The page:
I can't understand the reference to Stalin though. Stalinist Russia was anything but MMP.

Having said that, it has been said that Tito was a master at playing ethnicities off to preserve Yugoslavia. Extreme right wing Christian fundamentalists posting to The Briefing Room recently have said that preserving national boundaries is a worthy goal. That is as may be - the point I am making is that it is an effective technique and the reality of politics.

i.e. Building support for an idea and outvoting opposition is a basic political and democratic activity.

Shane Ponting

"Extreme right wing Christian fundamentalists"

Peter, I've not been around here much lately due to a vacuum of time in my life but I see you are going from strength to strength with your colourful labeling for your friends here at

Definitely getting the book Ian, and wondering whom I can also buy a copy for....

-An eXtreme-Right Christian



I don't know how you can use the word 'values' in the same sentence with Labour.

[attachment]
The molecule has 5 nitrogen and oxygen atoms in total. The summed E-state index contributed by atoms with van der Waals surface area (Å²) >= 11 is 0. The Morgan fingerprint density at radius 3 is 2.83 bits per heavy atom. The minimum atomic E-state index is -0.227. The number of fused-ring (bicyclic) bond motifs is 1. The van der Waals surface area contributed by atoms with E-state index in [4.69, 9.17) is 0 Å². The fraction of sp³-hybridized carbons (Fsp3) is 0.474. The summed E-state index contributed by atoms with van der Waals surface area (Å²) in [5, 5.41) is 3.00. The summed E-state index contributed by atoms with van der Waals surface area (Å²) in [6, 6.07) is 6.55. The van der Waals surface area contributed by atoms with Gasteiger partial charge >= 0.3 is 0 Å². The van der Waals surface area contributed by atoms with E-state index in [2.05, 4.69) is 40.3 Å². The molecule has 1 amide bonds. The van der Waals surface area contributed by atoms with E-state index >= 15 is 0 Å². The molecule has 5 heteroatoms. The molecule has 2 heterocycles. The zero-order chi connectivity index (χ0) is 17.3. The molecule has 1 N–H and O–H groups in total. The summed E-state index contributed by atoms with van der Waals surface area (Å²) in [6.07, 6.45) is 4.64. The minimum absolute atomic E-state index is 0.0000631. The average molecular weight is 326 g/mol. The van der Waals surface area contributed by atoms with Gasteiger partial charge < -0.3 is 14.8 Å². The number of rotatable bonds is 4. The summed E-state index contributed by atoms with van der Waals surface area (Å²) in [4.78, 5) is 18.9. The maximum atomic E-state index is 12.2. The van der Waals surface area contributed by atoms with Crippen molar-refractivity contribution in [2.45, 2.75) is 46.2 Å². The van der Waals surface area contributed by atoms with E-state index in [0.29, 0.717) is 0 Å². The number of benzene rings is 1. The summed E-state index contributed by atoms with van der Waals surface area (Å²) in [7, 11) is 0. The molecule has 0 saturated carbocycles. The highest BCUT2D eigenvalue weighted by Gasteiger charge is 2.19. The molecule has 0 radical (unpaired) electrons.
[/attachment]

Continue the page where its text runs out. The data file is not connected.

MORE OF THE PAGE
And I never heard Leighton use the word integrity
this morning when he gave credit where credit was due to Helen for all the long hours she put in, and had so much energy.

The 2 words that do not go with Labour..values/integrity


And Peter before you accuse me of being right-wing.
You may be surprised to know that since October 2006, I declared to Leighton that I believed
Barack Obama would be the next president and I outlined all the reasons we have seen come to pass thus far.
Although I was not sure he would actually be allowed to live until then.
Whatever what he has exposed thus far, has been
more than I had even expected...and even I have been SHOCKED to the core with the reaction of the right.
I will never watch FOX news again.


The other Peter would rather have Muslin fundamentalists running this country.